“Now listen, you two. We need to talk--right now. About all of this.” She gestured at the Expressen.
“I’ve been listening to the radio all day today since I saw the paper this morning. The policeman who headed up the investigation has been taken off the case and placed on administrative leave. That means he’s been temporarily fired.”
Oskar’s eyes widened. “What? Why would they do that?” He looked knowingly at the newspaper. I mean, he’s right.” He shot a glance at Eli, who nodded a little and gave Maria a puzzled look.
“Well, I think they suspect he might have leaked a copy of his report to the newspaper. But there’s more to it than that. The head of the Swedish Police Service held a press conference earlier this afternoon. He said that this report was not yet final, and the conclusions expressed in it did not represent the official views of the police on these murders--especially the part about a vampire being at large. They’re going to get someone else to finish the investigation. So it looks as though they’re backing away from their own report, and they might very well fire this detective for good.”
Oskar gave Eli a confused look. “I don’t understand.”
Eli spoke. “It’s simple, Oskar. They don’t want to believe we exist. It’s too hard for them to believe something like that.”
“You’re right, Eli,” Maria replied. “But here’s the thing: regardless of what the government tries to do to wiggle out of their report, it’s had an effect on the people. There’s been nothing else in the news today except this story. People are scared, and they’re going to stay scared for awhile, until things die down. But if you two keep going back out like you have been, things aren’t going to die down.”
“We can’t help it, Maria,” Eli said. “We can’t go much longer without blood. Fresh blood. It’s . . . unavoidable.”
“I know you can’t. Which leads me to another thing I have to tell you.” She got up, brought her purse over, and sat down again. Then she looked both of them in the eye, and prepared to do the hardest thing she’d ever done in her life.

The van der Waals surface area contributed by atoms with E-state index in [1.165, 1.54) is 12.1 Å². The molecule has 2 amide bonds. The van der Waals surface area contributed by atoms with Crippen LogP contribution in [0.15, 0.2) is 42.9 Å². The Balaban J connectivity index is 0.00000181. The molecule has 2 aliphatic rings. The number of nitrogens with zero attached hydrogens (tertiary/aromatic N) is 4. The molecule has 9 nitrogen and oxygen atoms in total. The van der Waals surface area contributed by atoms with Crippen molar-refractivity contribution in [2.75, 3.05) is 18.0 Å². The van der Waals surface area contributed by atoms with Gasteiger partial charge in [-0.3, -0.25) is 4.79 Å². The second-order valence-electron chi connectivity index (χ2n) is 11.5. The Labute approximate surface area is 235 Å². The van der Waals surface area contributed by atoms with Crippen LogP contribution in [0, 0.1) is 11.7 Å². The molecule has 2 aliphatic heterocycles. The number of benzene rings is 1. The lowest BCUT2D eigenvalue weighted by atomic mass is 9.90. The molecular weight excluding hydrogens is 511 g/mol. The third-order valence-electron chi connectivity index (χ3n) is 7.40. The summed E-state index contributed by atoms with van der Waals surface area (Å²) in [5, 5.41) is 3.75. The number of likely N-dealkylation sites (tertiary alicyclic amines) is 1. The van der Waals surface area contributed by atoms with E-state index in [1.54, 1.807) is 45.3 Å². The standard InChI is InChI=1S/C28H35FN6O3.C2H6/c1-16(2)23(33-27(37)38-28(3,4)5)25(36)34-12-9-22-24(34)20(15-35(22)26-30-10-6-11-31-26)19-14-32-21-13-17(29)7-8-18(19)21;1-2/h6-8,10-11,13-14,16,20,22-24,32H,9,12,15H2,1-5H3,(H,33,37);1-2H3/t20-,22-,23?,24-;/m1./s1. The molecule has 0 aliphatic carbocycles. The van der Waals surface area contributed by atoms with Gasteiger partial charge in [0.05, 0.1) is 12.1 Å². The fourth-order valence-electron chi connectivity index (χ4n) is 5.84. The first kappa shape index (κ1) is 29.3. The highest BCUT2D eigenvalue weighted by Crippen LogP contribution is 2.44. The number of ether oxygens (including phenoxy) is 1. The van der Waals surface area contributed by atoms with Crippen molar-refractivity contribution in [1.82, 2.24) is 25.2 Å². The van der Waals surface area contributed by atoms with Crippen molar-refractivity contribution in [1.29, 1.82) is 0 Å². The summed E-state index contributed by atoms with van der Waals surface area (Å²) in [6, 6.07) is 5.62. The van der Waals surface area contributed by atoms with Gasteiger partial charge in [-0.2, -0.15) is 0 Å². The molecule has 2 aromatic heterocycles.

“I’m going to be completely honest with you about what’s been going on with me over the last few days, especially since I read this story today. Because just as I expect you to be truthful with me, you deserve to know the truth, too.”
She pulled the nickel-plated .38 out of her purse, flipped open the cylinder, and ejected the cartridges out onto the map of Norrköping. They spilled into a little pile beside the hair dye, clinking metallically together before rolling a little ways in different directions. Then she handed the gun to Eli, who stared at her with huge, still eyes.
“I almost used this on you last night. After I read this.”
Oskar abruptly scooted backwards from her in horror until he bumped against the couch, where he froze, stiff-limbed. Eli didn’t move, but her lips became a thin, hard line, and her eyes seemed to grow even darker. Her body trembled almost imperceptibly and became very tense. Maria could tell that she was very close to pouncing on her, and the fear rose in her throat, palpable and alive.
“But I didn’t; I can’t. I won’t--it isn’t right. So that’s why I’m giving you the gun for now. Maybe sometime you can decide whether it’s a good idea for me to have it. But for now, I want you two to know that I’m never going to hurt either of you.”
Oskar visibly relaxed. Eli extended a hand and scooped up the rounds, then put them and the gun in a pile between herself and Oskar. Then she looked at Maria and said stonily, “Go on. We’re listening.”
“Eli . . . Oskar . . . you can’t go on killing people like this. They’re going to catch up to you, sooner or later. In fact, I think they’re much farther along in doing that than either of you realized.”
Eli spoke. “They’ll never catch us. We’ll move, go far away. It’ll work; it always has.”
“Maybe you’re right, Eli. But I think this news article changes things. Because the Expressen is a national paper--just about everyone in Sweden can buy it. Now, I haven’t been alive a long time—I’m only 21--but I’ve never read something like this, or read about it in the history books before I dropped out of school. So you tell me: has this ever happened about you before, Eli? This kind of exposure?”
Eli hesitated; she did not want to answer. “No, but--”
“Do you have any idea how smart this guy is, this detective? You read the article, didn’t you? About how many crimes he’s solved? He’s the best they have—and if he really wrote that report, he must have guts, too. You two don’t have any idea what you’re up against. It’s time to try something else.”